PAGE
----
I’m trying to generate a sequence of derivatives of function using stan math. That is, given a function `f(x)`

, to generate `f'(x), f''(x), f'''(x), ...`

up to a certain order `n`

. What’s the best way of doing this with autodiff?

# Best way to generate a sequence of derivatives

**yizhang**#1

**bbbales2**#2

The Nomad manual is the place to look for how higher order derivatives work: https://github.com/stan-dev/nomad/tree/master/manual. You gotta compile this manually.

Suffice to say I’m not actually sure, but the last time I had a question about it @betanalpha sent me there and that document was useful.

**betanalpha**#3

The Nomad manual discusses some of the theory of automatic differentiation, but not the details of how Stan currently implements higher-order autodiff.

One important commonality to any implementation, however, is that in higher-order autodiff you can’t compute all of the partial derivatives in one go – you have to continuously sweep back and forth to build them up in terms of various directional derivatives. For example, second-order reverse mode lets you compute Hessian-vector products in one forward and one reverse sweep, but you still need N sweeps to fill out all of the second-order partials. If you’re careful, though, you will get the gradient components as a side effect of the higher-order sweeps.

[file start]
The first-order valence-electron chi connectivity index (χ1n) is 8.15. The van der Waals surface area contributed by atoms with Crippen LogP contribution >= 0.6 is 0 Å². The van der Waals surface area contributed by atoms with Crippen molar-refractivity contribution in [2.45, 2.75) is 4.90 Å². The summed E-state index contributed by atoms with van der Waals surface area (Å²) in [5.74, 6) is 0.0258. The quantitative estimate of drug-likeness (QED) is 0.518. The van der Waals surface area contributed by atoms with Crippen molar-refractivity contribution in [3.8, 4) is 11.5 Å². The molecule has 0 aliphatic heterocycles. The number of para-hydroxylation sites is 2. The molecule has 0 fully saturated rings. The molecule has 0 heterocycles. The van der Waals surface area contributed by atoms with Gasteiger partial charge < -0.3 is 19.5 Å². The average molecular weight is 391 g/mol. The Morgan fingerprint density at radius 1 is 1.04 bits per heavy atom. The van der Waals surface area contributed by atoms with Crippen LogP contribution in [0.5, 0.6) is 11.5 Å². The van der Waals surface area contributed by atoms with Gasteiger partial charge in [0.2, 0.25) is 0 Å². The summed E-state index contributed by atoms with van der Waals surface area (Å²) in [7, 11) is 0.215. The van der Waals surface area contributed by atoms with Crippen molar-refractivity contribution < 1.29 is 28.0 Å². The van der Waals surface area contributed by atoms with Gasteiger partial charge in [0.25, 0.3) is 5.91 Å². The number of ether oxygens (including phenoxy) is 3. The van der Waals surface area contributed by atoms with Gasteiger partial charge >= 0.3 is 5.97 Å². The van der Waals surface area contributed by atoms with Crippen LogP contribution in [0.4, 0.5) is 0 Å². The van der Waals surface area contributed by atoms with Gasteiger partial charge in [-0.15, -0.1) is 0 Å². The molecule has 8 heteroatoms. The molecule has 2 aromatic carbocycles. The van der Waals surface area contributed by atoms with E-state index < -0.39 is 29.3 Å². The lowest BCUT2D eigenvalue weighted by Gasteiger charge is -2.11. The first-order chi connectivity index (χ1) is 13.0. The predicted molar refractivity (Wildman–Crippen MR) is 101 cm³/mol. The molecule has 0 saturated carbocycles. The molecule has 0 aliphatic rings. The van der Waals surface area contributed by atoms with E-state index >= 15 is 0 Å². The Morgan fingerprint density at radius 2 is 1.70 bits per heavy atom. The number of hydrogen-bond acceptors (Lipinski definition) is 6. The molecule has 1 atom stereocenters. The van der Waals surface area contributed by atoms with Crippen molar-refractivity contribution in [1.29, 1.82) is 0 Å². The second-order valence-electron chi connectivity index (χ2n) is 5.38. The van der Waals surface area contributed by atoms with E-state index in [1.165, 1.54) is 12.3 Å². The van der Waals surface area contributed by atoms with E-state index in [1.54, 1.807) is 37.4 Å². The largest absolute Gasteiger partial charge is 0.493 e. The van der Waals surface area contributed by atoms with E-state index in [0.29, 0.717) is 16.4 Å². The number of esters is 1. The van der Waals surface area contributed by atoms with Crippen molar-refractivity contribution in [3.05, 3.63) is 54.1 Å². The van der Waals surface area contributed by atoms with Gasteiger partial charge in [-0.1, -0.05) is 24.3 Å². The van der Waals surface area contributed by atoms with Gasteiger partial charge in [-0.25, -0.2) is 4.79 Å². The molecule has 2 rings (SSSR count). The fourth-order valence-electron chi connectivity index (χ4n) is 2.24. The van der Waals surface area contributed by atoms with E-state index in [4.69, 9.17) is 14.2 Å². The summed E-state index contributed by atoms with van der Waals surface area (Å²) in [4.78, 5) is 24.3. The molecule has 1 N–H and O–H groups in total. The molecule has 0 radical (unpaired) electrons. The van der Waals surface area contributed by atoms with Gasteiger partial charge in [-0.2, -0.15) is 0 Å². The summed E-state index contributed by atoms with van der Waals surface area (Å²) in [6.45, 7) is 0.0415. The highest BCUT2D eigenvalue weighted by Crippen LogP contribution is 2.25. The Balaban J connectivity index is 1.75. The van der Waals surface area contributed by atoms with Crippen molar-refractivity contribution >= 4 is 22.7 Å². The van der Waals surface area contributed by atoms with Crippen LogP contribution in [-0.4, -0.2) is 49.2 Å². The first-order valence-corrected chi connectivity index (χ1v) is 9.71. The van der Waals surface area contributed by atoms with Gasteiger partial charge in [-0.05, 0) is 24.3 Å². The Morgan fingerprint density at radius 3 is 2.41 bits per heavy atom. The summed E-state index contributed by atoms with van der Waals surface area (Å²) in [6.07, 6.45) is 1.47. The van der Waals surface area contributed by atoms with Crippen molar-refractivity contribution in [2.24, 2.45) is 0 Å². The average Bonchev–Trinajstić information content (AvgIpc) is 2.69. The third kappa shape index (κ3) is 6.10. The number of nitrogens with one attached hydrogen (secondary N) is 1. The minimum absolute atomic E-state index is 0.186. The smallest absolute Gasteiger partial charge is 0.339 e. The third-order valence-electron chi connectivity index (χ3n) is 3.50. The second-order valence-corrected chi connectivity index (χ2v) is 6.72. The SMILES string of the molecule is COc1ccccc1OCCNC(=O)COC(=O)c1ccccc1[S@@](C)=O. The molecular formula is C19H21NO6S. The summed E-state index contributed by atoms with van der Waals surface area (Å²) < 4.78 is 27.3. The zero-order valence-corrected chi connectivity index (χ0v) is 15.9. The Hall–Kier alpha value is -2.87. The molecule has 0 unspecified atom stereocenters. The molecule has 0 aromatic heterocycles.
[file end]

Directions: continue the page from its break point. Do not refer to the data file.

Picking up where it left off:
In general you have to step back and figure out what higher-order differential operator you want to operate, figure out how to implement it with autodiff sweeps, then see what lower-order differential operators fall out in those calculations. There’s not much theory around this yet – it’s some wacky geometry that I’m still trying to wrap my head around – but I worked out the implementation of second and third-order operators, all of the lower-order stuff that falls out, in Section 1.3.4 of the Nomad manual.

First a warning: our higher order autodiff has not been thoroughly tested other than in the basic C++ functions and arithmetic.

What’s most efficient depends on N and M in f:R^N -> R^M.

If everything’s unary, then

`var`

computes a gradients.

`fvar<var>`

computes gradients of a derivative.

`fvar<fvar<var>>`

the gradients of a second derivative

and so on.